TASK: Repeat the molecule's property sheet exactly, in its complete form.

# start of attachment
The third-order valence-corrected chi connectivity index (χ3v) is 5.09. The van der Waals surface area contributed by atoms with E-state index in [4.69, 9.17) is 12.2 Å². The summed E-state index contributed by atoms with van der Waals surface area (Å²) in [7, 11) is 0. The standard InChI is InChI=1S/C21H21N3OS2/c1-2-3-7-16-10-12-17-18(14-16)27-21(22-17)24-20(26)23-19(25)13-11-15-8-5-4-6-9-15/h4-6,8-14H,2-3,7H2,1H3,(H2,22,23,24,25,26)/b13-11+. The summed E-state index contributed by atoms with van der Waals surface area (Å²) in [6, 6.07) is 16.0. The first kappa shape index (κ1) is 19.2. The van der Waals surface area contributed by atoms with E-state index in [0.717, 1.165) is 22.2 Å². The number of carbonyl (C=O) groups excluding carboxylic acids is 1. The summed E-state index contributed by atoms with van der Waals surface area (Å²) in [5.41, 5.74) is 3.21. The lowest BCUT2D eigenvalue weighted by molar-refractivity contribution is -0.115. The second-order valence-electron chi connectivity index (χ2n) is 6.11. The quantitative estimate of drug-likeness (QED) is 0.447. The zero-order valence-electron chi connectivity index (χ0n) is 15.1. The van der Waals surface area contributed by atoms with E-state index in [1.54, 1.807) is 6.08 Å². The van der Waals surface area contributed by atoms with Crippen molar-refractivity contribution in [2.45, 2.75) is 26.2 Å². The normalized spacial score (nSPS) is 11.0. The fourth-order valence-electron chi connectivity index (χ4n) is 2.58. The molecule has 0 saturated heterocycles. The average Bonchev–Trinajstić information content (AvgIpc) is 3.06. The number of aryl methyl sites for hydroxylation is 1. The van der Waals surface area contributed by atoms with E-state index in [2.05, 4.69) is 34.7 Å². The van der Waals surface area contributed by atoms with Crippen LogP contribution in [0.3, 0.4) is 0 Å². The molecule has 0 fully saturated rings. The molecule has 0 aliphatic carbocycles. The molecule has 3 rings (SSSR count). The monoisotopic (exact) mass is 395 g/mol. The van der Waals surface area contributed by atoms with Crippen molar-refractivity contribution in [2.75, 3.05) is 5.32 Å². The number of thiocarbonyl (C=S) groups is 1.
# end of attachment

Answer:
The third-order valence-corrected chi connectivity index (χ3v) is 5.09. The van der Waals surface area contributed by atoms with E-state index in [4.69, 9.17) is 12.2 Å². The summed E-state index contributed by atoms with van der Waals surface area (Å²) in [7, 11) is 0. The standard InChI is InChI=1S/C21H21N3OS2/c1-2-3-7-16-10-12-17-18(14-16)27-21(22-17)24-20(26)23-19(25)13-11-15-8-5-4-6-9-15/h4-6,8-14H,2-3,7H2,1H3,(H2,22,23,24,25,26)/b13-11+. The summed E-state index contributed by atoms with van der Waals surface area (Å²) in [6, 6.07) is 16.0. The first kappa shape index (κ1) is 19.2. The van der Waals surface area contributed by atoms with E-state index in [0.717, 1.165) is 22.2 Å². The number of carbonyl (C=O) groups excluding carboxylic acids is 1. The summed E-state index contributed by atoms with van der Waals surface area (Å²) in [5.41, 5.74) is 3.21. The lowest BCUT2D eigenvalue weighted by molar-refractivity contribution is -0.115. The second-order valence-electron chi connectivity index (χ2n) is 6.11. The quantitative estimate of drug-likeness (QED) is 0.447. The zero-order valence-electron chi connectivity index (χ0n) is 15.1. The van der Waals surface area contributed by atoms with E-state index in [1.54, 1.807) is 6.08 Å². The van der Waals surface area contributed by atoms with Crippen molar-refractivity contribution in [2.45, 2.75) is 26.2 Å². The normalized spacial score (nSPS) is 11.0. The fourth-order valence-electron chi connectivity index (χ4n) is 2.58. The molecule has 0 saturated heterocycles. The average Bonchev–Trinajstić information content (AvgIpc) is 3.06. The number of aryl methyl sites for hydroxylation is 1. The van der Waals surface area contributed by atoms with E-state index in [2.05, 4.69) is 34.7 Å². The van der Waals surface area contributed by atoms with Crippen LogP contribution in [0.3, 0.4) is 0 Å². The molecule has 0 fully saturated rings. The molecule has 0 aliphatic carbocycles. The molecule has 3 rings (SSSR count). The monoisotopic (exact) mass is 395 g/mol. The van der Waals surface area contributed by atoms with Crippen molar-refractivity contribution in [2.75, 3.05) is 5.32 Å². The number of thiocarbonyl (C=S) groups is 1.